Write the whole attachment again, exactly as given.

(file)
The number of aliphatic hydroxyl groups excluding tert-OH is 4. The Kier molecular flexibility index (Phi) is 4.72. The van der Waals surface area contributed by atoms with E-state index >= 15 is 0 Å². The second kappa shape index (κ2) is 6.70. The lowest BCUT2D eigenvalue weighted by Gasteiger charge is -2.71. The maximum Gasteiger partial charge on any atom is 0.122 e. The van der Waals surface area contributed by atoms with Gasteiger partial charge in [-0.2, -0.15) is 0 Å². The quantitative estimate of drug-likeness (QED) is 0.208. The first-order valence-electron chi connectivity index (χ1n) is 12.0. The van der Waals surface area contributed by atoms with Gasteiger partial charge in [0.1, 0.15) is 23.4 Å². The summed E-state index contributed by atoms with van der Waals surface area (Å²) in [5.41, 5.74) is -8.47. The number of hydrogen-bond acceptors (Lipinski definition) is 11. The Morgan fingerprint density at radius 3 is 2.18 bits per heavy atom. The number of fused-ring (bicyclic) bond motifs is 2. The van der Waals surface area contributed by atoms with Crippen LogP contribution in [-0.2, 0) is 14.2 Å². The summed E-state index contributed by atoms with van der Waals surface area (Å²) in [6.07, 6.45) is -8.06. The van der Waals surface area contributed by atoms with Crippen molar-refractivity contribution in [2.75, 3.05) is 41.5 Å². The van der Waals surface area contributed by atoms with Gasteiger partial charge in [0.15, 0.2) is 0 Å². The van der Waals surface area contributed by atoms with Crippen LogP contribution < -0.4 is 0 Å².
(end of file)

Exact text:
The number of aliphatic hydroxyl groups excluding tert-OH is 4. The Kier molecular flexibility index (Phi) is 4.72. The van der Waals surface area contributed by atoms with E-state index >= 15 is 0 Å². The second kappa shape index (κ2) is 6.70. The lowest BCUT2D eigenvalue weighted by Gasteiger charge is -2.71. The maximum Gasteiger partial charge on any atom is 0.122 e. The van der Waals surface area contributed by atoms with Gasteiger partial charge in [-0.2, -0.15) is 0 Å². The quantitative estimate of drug-likeness (QED) is 0.208. The first-order valence-electron chi connectivity index (χ1n) is 12.0. The van der Waals surface area contributed by atoms with Gasteiger partial charge in [0.1, 0.15) is 23.4 Å². The summed E-state index contributed by atoms with van der Waals surface area (Å²) in [5.41, 5.74) is -8.47. The number of hydrogen-bond acceptors (Lipinski definition) is 11. The Morgan fingerprint density at radius 3 is 2.18 bits per heavy atom. The number of fused-ring (bicyclic) bond motifs is 2. The van der Waals surface area contributed by atoms with Crippen LogP contribution in [-0.2, 0) is 14.2 Å². The summed E-state index contributed by atoms with van der Waals surface area (Å²) in [6.07, 6.45) is -8.06. The van der Waals surface area contributed by atoms with Crippen molar-refractivity contribution in [2.75, 3.05) is 41.5 Å². The van der Waals surface area contributed by atoms with Gasteiger partial charge in [0.15, 0.2) is 0 Å². The van der Waals surface area contributed by atoms with Crippen LogP contribution < -0.4 is 0 Å².